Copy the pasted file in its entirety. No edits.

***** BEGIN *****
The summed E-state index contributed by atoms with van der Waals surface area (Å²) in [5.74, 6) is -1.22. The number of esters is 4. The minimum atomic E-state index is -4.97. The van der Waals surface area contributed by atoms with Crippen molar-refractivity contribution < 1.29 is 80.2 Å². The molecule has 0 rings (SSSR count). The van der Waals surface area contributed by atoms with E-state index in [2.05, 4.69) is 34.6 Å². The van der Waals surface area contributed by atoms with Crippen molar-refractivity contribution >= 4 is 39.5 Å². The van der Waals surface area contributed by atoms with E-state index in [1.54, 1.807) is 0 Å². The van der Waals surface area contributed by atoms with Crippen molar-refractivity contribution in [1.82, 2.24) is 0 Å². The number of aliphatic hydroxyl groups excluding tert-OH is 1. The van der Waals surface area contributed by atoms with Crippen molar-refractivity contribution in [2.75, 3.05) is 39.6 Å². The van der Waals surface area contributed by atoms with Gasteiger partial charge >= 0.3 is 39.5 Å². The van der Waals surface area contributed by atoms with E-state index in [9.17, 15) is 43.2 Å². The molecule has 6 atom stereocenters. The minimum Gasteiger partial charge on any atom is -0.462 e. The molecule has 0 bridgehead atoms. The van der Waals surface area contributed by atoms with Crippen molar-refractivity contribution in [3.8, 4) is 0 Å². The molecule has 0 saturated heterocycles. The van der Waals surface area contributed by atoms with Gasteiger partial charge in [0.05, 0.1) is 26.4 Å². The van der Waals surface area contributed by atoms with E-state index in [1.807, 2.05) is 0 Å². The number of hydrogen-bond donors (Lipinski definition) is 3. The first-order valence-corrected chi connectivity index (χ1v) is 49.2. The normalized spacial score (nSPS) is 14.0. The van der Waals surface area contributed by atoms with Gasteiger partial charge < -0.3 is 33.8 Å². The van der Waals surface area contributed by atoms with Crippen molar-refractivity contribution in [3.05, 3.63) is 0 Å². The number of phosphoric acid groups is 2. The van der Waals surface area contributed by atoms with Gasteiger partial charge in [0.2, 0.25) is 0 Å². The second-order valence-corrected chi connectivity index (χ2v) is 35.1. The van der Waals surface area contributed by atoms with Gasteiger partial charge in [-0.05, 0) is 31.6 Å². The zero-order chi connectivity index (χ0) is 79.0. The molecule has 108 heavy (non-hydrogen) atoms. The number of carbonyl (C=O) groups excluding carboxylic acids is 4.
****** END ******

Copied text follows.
The summed E-state index contributed by atoms with van der Waals surface area (Å²) in [5.74, 6) is -1.22. The number of esters is 4. The minimum atomic E-state index is -4.97. The van der Waals surface area contributed by atoms with Crippen molar-refractivity contribution < 1.29 is 80.2 Å². The molecule has 0 rings (SSSR count). The van der Waals surface area contributed by atoms with E-state index in [2.05, 4.69) is 34.6 Å². The van der Waals surface area contributed by atoms with Crippen molar-refractivity contribution >= 4 is 39.5 Å². The van der Waals surface area contributed by atoms with E-state index in [1.54, 1.807) is 0 Å². The van der Waals surface area contributed by atoms with Crippen molar-refractivity contribution in [1.82, 2.24) is 0 Å². The number of aliphatic hydroxyl groups excluding tert-OH is 1. The van der Waals surface area contributed by atoms with Crippen molar-refractivity contribution in [2.75, 3.05) is 39.6 Å². The van der Waals surface area contributed by atoms with Gasteiger partial charge >= 0.3 is 39.5 Å². The van der Waals surface area contributed by atoms with E-state index in [9.17, 15) is 43.2 Å². The molecule has 6 atom stereocenters. The minimum Gasteiger partial charge on any atom is -0.462 e. The molecule has 0 bridgehead atoms. The van der Waals surface area contributed by atoms with Crippen molar-refractivity contribution in [3.8, 4) is 0 Å². The molecule has 0 saturated heterocycles. The van der Waals surface area contributed by atoms with Gasteiger partial charge in [0.05, 0.1) is 26.4 Å². The van der Waals surface area contributed by atoms with E-state index in [1.807, 2.05) is 0 Å². The number of hydrogen-bond donors (Lipinski definition) is 3. The first-order valence-corrected chi connectivity index (χ1v) is 49.2. The normalized spacial score (nSPS) is 14.0. The van der Waals surface area contributed by atoms with Gasteiger partial charge < -0.3 is 33.8 Å². The van der Waals surface area contributed by atoms with Crippen molar-refractivity contribution in [3.05, 3.63) is 0 Å². The number of phosphoric acid groups is 2. The van der Waals surface area contributed by atoms with Gasteiger partial charge in [0.2, 0.25) is 0 Å². The second-order valence-corrected chi connectivity index (χ2v) is 35.1. The van der Waals surface area contributed by atoms with Gasteiger partial charge in [-0.05, 0) is 31.6 Å². The zero-order chi connectivity index (χ0) is 79.0. The molecule has 108 heavy (non-hydrogen) atoms. The number of carbonyl (C=O) groups excluding carboxylic acids is 4.